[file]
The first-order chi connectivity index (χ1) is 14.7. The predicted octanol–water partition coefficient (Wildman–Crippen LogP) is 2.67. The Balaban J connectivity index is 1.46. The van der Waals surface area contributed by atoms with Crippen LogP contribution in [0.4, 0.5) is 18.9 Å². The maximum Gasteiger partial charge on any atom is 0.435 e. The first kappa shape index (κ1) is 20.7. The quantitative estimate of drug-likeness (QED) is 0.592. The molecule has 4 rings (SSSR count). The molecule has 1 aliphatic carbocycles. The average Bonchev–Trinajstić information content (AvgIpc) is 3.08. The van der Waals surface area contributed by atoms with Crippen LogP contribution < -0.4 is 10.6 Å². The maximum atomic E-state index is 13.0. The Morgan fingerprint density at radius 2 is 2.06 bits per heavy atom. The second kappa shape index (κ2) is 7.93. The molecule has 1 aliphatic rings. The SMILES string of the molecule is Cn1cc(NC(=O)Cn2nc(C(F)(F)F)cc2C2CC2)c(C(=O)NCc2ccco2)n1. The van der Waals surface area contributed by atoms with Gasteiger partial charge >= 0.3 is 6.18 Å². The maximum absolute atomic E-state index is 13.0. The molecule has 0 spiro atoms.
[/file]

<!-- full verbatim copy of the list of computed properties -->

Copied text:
The first-order chi connectivity index (χ1) is 14.7. The predicted octanol–water partition coefficient (Wildman–Crippen LogP) is 2.67. The Balaban J connectivity index is 1.46. The van der Waals surface area contributed by atoms with Crippen LogP contribution in [0.4, 0.5) is 18.9 Å². The maximum Gasteiger partial charge on any atom is 0.435 e. The first kappa shape index (κ1) is 20.7. The quantitative estimate of drug-likeness (QED) is 0.592. The molecule has 4 rings (SSSR count). The molecule has 1 aliphatic carbocycles. The average Bonchev–Trinajstić information content (AvgIpc) is 3.08. The van der Waals surface area contributed by atoms with Crippen LogP contribution < -0.4 is 10.6 Å². The maximum atomic E-state index is 13.0. The Morgan fingerprint density at radius 2 is 2.06 bits per heavy atom. The second kappa shape index (κ2) is 7.93. The molecule has 1 aliphatic rings. The SMILES string of the molecule is Cn1cc(NC(=O)Cn2nc(C(F)(F)F)cc2C2CC2)c(C(=O)NCc2ccco2)n1. The van der Waals surface area contributed by atoms with Gasteiger partial charge >= 0.3 is 6.18 Å². The maximum absolute atomic E-state index is 13.0. The molecule has 0 spiro atoms.